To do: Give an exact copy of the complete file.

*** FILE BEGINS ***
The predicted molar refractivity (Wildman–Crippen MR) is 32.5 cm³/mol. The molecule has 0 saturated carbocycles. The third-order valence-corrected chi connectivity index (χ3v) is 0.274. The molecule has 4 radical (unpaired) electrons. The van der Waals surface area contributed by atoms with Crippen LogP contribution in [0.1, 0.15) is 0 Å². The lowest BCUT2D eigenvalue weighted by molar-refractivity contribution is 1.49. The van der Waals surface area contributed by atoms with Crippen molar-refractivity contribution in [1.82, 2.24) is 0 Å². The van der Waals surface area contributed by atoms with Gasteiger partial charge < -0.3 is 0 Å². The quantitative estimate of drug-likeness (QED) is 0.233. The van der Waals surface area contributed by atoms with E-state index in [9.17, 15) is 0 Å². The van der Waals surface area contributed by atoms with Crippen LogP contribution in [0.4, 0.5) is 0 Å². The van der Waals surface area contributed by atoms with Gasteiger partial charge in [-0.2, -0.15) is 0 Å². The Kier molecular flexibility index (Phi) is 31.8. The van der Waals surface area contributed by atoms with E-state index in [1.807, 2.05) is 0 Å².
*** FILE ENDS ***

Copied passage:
The predicted molar refractivity (Wildman–Crippen MR) is 32.5 cm³/mol. The molecule has 0 saturated carbocycles. The third-order valence-corrected chi connectivity index (χ3v) is 0.274. The molecule has 4 radical (unpaired) electrons. The van der Waals surface area contributed by atoms with Crippen LogP contribution in [0.1, 0.15) is 0 Å². The lowest BCUT2D eigenvalue weighted by molar-refractivity contribution is 1.49. The van der Waals surface area contributed by atoms with Crippen molar-refractivity contribution in [1.82, 2.24) is 0 Å². The van der Waals surface area contributed by atoms with Gasteiger partial charge < -0.3 is 0 Å². The quantitative estimate of drug-likeness (QED) is 0.233. The van der Waals surface area contributed by atoms with E-state index in [9.17, 15) is 0 Å². The van der Waals surface area contributed by atoms with Crippen LogP contribution in [0.4, 0.5) is 0 Å². The van der Waals surface area contributed by atoms with Gasteiger partial charge in [-0.2, -0.15) is 0 Å². The Kier molecular flexibility index (Phi) is 31.8. The van der Waals surface area contributed by atoms with E-state index in [1.807, 2.05) is 0 Å².